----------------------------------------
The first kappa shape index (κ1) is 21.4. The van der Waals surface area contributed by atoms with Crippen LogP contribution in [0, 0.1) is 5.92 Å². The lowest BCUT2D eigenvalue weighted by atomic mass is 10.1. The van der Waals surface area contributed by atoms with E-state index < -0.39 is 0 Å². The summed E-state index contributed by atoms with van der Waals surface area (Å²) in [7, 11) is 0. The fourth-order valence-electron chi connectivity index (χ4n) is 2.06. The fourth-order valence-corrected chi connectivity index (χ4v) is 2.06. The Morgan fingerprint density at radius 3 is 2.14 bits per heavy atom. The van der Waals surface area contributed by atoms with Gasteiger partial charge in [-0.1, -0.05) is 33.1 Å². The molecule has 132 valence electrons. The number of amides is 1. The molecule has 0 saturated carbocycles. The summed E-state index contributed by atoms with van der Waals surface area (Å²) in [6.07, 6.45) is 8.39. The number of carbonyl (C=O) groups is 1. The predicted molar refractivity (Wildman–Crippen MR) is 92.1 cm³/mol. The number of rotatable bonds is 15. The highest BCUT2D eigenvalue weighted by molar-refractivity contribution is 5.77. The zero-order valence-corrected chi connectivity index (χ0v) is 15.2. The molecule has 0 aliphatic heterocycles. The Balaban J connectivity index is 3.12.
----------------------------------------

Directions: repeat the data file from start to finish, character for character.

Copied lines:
The first kappa shape index (κ1) is 21.4. The van der Waals surface area contributed by atoms with Crippen LogP contribution in [0, 0.1) is 5.92 Å². The lowest BCUT2D eigenvalue weighted by atomic mass is 10.1. The van der Waals surface area contributed by atoms with E-state index < -0.39 is 0 Å². The summed E-state index contributed by atoms with van der Waals surface area (Å²) in [7, 11) is 0. The fourth-order valence-electron chi connectivity index (χ4n) is 2.06. The fourth-order valence-corrected chi connectivity index (χ4v) is 2.06. The Morgan fingerprint density at radius 3 is 2.14 bits per heavy atom. The van der Waals surface area contributed by atoms with Gasteiger partial charge in [-0.1, -0.05) is 33.1 Å². The molecule has 132 valence electrons. The number of amides is 1. The molecule has 0 saturated carbocycles. The summed E-state index contributed by atoms with van der Waals surface area (Å²) in [6.07, 6.45) is 8.39. The number of carbonyl (C=O) groups is 1. The predicted molar refractivity (Wildman–Crippen MR) is 92.1 cm³/mol. The number of rotatable bonds is 15. The highest BCUT2D eigenvalue weighted by molar-refractivity contribution is 5.77. The zero-order valence-corrected chi connectivity index (χ0v) is 15.2. The molecule has 0 aliphatic heterocycles. The Balaban J connectivity index is 3.12.